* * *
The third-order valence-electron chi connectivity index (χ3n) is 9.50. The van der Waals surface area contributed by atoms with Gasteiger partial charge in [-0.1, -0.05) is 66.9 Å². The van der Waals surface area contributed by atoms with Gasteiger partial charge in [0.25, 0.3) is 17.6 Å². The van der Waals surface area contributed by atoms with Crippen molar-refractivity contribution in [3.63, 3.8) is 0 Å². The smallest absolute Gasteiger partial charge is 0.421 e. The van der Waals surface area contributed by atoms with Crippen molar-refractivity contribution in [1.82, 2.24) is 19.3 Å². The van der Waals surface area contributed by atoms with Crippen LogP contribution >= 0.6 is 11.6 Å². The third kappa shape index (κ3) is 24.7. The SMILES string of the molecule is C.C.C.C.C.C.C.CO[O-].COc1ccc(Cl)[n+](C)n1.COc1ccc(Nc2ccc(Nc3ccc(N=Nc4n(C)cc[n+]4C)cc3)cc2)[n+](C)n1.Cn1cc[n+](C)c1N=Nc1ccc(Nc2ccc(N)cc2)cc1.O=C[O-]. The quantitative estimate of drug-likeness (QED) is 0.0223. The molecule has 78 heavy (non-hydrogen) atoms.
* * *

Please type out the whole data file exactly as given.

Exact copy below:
The third-order valence-electron chi connectivity index (χ3n) is 9.50. The van der Waals surface area contributed by atoms with Gasteiger partial charge in [-0.1, -0.05) is 66.9 Å². The van der Waals surface area contributed by atoms with Gasteiger partial charge in [0.25, 0.3) is 17.6 Å². The van der Waals surface area contributed by atoms with Crippen molar-refractivity contribution in [3.63, 3.8) is 0 Å². The smallest absolute Gasteiger partial charge is 0.421 e. The van der Waals surface area contributed by atoms with Crippen molar-refractivity contribution in [1.82, 2.24) is 19.3 Å². The van der Waals surface area contributed by atoms with Crippen LogP contribution >= 0.6 is 11.6 Å². The third kappa shape index (κ3) is 24.7. The SMILES string of the molecule is C.C.C.C.C.C.C.CO[O-].COc1ccc(Cl)[n+](C)n1.COc1ccc(Nc2ccc(Nc3ccc(N=Nc4n(C)cc[n+]4C)cc3)cc2)[n+](C)n1.Cn1cc[n+](C)c1N=Nc1ccc(Nc2ccc(N)cc2)cc1.O=C[O-]. The quantitative estimate of drug-likeness (QED) is 0.0223. The molecule has 78 heavy (non-hydrogen) atoms.